Do we really want Google to be the Internet police?

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Do we really want Google to be the Internet police?

The EU has forced Google to remove links to stories people would rather forget. They also want Google to give preferential treatment to competitors. Hollywood celebs are suing Google because they felt the search engine behemoth didn’t do enough to remove links to sites that posted their naked selfies.

It seems like any time anyone has an issue with something on the Internet they expect Google to fix it – and fix it fast.

For some reason they don’t expect the people who create or post content on the Internet to be accountable – yet they somehow believe that Google is responsible for any- and everything posted on the Internet.

But do we really want to give Google even more power over access to the content of the Internet? As it stands now, Google is responsible for deciding which ‘right to be forgotten’ requests they will, or won’t honor. Google decides which sites to de-link (or not) when governments want them banned. Google decides whether or not a site contains copyrighted materials.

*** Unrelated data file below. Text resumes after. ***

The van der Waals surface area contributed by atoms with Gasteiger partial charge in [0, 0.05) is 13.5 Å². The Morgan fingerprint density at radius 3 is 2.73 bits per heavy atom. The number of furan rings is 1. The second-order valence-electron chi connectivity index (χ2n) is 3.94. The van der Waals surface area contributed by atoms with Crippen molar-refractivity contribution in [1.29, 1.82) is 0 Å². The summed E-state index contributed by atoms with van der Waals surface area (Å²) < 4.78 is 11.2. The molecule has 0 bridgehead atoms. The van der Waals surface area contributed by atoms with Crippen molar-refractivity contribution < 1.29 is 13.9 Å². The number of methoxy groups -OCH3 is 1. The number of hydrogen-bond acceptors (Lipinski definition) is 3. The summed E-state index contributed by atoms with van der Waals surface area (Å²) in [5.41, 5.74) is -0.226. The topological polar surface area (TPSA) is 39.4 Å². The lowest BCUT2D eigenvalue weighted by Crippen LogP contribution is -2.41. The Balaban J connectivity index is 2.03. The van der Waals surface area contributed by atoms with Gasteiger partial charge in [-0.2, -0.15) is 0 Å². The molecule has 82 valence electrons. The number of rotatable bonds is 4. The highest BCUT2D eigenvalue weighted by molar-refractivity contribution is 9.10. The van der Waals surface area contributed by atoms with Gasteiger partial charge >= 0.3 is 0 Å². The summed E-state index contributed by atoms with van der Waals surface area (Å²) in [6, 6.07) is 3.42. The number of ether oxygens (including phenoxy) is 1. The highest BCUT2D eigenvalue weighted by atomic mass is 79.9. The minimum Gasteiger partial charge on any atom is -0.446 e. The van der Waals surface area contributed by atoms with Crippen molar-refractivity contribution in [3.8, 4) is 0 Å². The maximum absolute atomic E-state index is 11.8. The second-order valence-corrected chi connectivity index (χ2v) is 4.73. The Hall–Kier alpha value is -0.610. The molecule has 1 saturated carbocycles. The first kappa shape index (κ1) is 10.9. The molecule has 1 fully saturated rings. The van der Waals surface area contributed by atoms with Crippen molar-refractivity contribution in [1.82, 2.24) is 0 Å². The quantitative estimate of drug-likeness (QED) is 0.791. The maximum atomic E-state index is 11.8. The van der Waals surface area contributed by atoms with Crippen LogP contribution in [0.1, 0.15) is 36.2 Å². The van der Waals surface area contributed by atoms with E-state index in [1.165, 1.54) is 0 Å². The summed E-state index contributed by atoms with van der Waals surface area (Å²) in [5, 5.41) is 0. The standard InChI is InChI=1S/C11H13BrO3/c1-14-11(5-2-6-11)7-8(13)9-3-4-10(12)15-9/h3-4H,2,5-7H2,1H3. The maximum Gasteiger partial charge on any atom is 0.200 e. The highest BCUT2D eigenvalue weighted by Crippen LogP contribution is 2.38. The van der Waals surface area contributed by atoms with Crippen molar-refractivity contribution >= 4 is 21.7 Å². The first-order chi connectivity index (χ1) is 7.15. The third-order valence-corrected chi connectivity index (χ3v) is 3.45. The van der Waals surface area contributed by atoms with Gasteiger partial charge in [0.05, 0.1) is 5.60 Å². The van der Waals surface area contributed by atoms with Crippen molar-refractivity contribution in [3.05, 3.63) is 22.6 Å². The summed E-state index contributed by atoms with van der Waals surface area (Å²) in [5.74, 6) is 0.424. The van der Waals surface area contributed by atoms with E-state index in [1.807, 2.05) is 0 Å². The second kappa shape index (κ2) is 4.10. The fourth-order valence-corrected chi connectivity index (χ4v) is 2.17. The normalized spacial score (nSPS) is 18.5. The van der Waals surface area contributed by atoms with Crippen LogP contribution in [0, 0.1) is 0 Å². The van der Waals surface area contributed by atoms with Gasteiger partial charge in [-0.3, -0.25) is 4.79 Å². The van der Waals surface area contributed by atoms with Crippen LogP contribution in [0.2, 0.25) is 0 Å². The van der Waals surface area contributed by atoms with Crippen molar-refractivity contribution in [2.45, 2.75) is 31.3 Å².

It’s odd how people attack Google for doing too much or too little or act too slowly and yet they expect Google to take on increasingly broad responsibilities for deciding how much or how quickly they respond.

First off, I don’t believe you can hold a single company responsible for policing the entire Internet. If you have a beef with a site you should attack that site, not Google for pointing to it.

If you don’t want people to read a particular book you take that book off the shelf, you don’t just remove the card from the card catalogue.

If someone screws up and something gets posted on thousands of sites you don’t sue Google for not taking down links to those sites quickly enough, you sue the person who screwed up in the first place or you can try suing the sites themselves. But perhaps that’s why the celebs are trying to sue Google. There are just too many sites out there who posted the naked selfies and most of them aren’t worth taking to court. But Google has billions of dollars and they are a big target.

I don’t particularly like the idea of censorship and I certainly don’t like the idea that governments around the world see any form of free speech as a threat to their very existence. The idea that governments want to censor just about everything is chilling. But I’m not sure if I want to hand the reins of control (and censorship) over to a private company like Google either.

I’m pretty sure that even while Google would like nothing better than to control vast swaths of the Internet, the last thing they want to do is to become the Internet police – unless they can get paid to do that job.